This exhibition was a response to the immediate material world around me when I began to work in Xiamen, China. I used objects that come readily to hand - fragments of brick found on the beach or mops bought in the local shops. These become starting points for sculptures that invite the audience to consider the poetic possibilities of everyday objects.
The largest work in the exhibition, ‘Tierra del Fuego’ (‘Land of Fire’) is constructed from thousands of brick pebbles. Each day as the tide retreats over Xiamen’s beaches fragments of ceramic brick and tile are left on the sand. Worn smooth by the waves, these man-made stones suggest the existence of an older city constructed not of glass and steel but of brick and tile. Now consigned to the sea, its buildings are pounded by the waves until its fabric is ground with the shells and stones on the ocean floor and becomes sand.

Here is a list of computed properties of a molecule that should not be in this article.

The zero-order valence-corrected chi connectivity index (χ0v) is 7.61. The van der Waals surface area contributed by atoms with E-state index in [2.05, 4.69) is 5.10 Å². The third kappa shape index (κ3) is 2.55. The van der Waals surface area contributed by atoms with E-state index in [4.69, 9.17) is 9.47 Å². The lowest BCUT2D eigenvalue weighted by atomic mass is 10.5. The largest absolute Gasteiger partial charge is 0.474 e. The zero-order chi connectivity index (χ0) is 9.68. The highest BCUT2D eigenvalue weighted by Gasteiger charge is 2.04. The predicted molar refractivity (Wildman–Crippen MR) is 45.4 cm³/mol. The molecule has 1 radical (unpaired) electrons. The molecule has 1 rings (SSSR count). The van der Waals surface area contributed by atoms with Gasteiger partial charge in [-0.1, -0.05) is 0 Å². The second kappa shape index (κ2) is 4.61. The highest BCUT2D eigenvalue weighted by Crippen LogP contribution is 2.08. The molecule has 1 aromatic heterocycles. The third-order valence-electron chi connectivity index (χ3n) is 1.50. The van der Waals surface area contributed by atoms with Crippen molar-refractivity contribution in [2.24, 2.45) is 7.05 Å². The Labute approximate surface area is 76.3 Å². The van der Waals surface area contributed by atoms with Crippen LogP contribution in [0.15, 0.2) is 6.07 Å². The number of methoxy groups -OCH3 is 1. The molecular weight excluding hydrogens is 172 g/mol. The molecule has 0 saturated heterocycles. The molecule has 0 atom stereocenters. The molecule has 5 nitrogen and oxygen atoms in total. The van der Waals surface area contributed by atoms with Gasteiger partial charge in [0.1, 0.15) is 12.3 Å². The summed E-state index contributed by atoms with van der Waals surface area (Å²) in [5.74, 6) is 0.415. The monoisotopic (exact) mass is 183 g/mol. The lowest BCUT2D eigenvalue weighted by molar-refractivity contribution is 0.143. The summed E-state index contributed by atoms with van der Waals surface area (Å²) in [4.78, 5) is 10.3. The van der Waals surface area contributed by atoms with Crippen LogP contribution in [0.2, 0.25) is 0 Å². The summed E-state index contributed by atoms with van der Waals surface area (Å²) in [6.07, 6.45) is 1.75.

Tierra del Fuego was the name originally given to the remote and unknown land at the tip of South America, where passing sailors could see mysterious fires burning. In the sculpture, the inspiration has been both romantic legends of lost cities, but also the view over the sea from the artist’s balcony in Xiamen where industrial chimney stacks on the mainland are visible. This fantastical creation is a reminder of the passing of time and the strangeness of ‘other places’.